This is a fast-paced, approachable card game that offers a surprising level of strategy for such a small deck. A game can be completed in five to ten minutes, making it the perfect game to take on the go or play in your break room. Each card has a nice illustration of the character and the overall design evokes a sense of Shakespearean drama. One thing to note is the cards are susceptible to damage over time. So, if they’re going to be used heavily, I would recommend getting card protectors for your set. – Agustin Guerrero
by Alderac Entertainment Group
Ages 8 and up, 2-4 players
$7 Buy one on Amazon
Let the games begin! The zany games, that is. You'll find it with Boochie. Boochie is similar to bocce, but has many interactive and challenging elements. Instead of just tossing a ball toward the target, players must throw items in a variety of ways, such as under their legs, with their eyes closed, or lying on their side. And, the challenge is determined via a cool “wrist tracker.”
The game includes four sets, a different color for each player. Each set consists of a hoop, ball and wrist tracker. The game also includes a 12-sided Boochie ball. To start, everyone tosses their hoop and ball toward the Boochie ball. The player with the closest object to the Boochie ball earns two points; whoever has the second closest object receives one point. But wait, there’s more! Players read the top of the Boochie ball to see if they’ve earned bonus points, such as for a hoop being farthest away. For every point, players move the dial on their wrist tracker a notch, and on their next turn, must toss accordingly. The challenge might be anything from throwing their items while standing backwards to shouting a sound effect while tossing their hoop. Whoever scores 11 points first wins!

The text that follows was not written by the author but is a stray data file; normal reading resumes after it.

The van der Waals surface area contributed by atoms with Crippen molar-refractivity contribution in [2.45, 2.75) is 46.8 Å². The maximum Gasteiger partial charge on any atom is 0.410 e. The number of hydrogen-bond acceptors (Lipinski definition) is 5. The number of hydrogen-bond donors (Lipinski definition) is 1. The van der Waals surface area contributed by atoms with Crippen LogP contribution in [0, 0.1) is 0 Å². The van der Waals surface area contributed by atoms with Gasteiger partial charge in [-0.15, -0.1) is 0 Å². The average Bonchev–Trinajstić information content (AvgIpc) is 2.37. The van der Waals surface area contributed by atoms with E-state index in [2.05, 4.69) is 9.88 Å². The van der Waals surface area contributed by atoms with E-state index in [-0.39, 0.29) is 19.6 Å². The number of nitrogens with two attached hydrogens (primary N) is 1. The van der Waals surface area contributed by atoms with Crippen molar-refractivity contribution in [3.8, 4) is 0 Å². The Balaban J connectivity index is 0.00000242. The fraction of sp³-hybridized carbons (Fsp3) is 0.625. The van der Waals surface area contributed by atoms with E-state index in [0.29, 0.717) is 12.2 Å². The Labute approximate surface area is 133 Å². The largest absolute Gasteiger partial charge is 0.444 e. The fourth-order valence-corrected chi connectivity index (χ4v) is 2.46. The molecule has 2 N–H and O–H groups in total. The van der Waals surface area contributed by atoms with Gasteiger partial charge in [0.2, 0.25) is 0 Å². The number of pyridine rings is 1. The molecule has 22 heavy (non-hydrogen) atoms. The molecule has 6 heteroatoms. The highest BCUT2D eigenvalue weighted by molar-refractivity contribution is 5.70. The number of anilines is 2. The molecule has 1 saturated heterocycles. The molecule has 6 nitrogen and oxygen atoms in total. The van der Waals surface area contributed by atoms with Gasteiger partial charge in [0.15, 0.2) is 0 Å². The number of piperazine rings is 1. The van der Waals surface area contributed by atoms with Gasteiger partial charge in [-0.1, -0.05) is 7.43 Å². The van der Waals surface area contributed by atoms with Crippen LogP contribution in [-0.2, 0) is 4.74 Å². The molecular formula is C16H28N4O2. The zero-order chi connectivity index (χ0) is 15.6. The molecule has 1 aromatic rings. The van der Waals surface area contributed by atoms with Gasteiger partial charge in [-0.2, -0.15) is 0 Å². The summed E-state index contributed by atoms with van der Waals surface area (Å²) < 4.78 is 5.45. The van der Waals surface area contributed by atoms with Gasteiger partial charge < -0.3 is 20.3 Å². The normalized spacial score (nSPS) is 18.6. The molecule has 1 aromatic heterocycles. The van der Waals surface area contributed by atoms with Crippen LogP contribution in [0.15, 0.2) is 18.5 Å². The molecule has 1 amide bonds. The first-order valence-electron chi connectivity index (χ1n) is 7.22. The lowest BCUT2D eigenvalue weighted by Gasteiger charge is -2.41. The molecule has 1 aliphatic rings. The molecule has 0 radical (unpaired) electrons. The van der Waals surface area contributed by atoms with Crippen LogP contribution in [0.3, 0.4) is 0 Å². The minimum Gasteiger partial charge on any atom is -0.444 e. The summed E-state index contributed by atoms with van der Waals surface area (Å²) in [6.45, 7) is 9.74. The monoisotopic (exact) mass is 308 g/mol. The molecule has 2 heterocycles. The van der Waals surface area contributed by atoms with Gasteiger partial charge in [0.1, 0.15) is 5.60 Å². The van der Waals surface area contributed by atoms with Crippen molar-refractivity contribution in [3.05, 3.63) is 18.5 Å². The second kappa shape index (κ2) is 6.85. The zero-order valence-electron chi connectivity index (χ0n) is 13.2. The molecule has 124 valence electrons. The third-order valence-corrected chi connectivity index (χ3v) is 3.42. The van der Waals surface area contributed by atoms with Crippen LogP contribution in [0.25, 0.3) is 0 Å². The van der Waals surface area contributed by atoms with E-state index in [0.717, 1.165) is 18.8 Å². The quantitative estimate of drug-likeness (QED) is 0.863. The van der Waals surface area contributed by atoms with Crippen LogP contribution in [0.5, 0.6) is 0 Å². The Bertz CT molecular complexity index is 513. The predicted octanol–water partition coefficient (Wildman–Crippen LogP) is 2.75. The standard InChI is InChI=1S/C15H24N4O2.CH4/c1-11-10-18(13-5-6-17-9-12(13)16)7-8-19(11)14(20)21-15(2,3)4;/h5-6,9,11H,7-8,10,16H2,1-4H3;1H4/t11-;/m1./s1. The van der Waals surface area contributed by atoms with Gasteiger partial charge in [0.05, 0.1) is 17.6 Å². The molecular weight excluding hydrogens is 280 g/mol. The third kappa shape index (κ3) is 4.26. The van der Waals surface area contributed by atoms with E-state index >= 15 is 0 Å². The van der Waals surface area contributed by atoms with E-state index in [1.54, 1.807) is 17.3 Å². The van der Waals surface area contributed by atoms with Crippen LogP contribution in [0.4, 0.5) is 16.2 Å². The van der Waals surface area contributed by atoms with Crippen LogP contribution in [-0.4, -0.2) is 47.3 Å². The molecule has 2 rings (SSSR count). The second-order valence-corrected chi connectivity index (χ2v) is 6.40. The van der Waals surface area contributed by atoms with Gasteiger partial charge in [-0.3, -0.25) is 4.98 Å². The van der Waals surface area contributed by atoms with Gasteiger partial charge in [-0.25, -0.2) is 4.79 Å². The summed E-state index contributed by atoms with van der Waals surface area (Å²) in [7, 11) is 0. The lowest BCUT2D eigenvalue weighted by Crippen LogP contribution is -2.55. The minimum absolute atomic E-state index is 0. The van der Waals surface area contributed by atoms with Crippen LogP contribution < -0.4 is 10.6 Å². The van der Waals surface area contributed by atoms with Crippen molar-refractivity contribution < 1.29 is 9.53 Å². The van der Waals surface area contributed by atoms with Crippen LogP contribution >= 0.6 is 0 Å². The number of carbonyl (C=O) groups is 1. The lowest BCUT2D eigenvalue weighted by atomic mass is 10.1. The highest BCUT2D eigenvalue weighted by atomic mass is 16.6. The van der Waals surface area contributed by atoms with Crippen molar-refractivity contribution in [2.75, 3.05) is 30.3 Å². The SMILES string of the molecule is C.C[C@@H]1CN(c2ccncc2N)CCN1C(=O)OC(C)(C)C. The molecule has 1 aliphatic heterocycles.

We love teaching this game to guests at our outdoor parties, and it’s always fun to not only play, but to watch everyone twist and turn, jump and, invariably, giggle. – Mia Geiger
Ages 8 and up, 2-4 players
$30 Buy one on Amazon
Approximate translation: "It's the Family Computer's Dream Adventure Game, "Super Mario Bros."! With a mysterious power, he gains a great transformation! Explore the earth, underground, the sea, the sky, and much more to see in this complete world." Read the rest
Read the rest
Imaginary Friends is a series of interactive books for kids that involves online and real-world puzzles that parents set up. I just got a sample from the creator, and the art and stories looks excellent. I am looking forward to trying it out. Check out the video for the Kickstarter.
Sign up for a free 2-chapter trial.
And here are some Father's Day cards you can print at home.
Isaac Cohen's interactive storybook follows the journey of a strange creature. Read the rest
Read the rest
My daughter, her friend, and I had fun taking this non-scientific color brightness vision test. You have to identify the one square that has a different brightness level within a grid of similarly colored squares. It gets harder as you progress. It took me a few tries, but I finally received the "hawk" badge, with a score of 25.
Amazing gameplay footage: Minecraft through the Hololens. The VR demo from Microsoft executive Sax Persson today at the annual E3 games convention completely transforms the experience of Minecraft.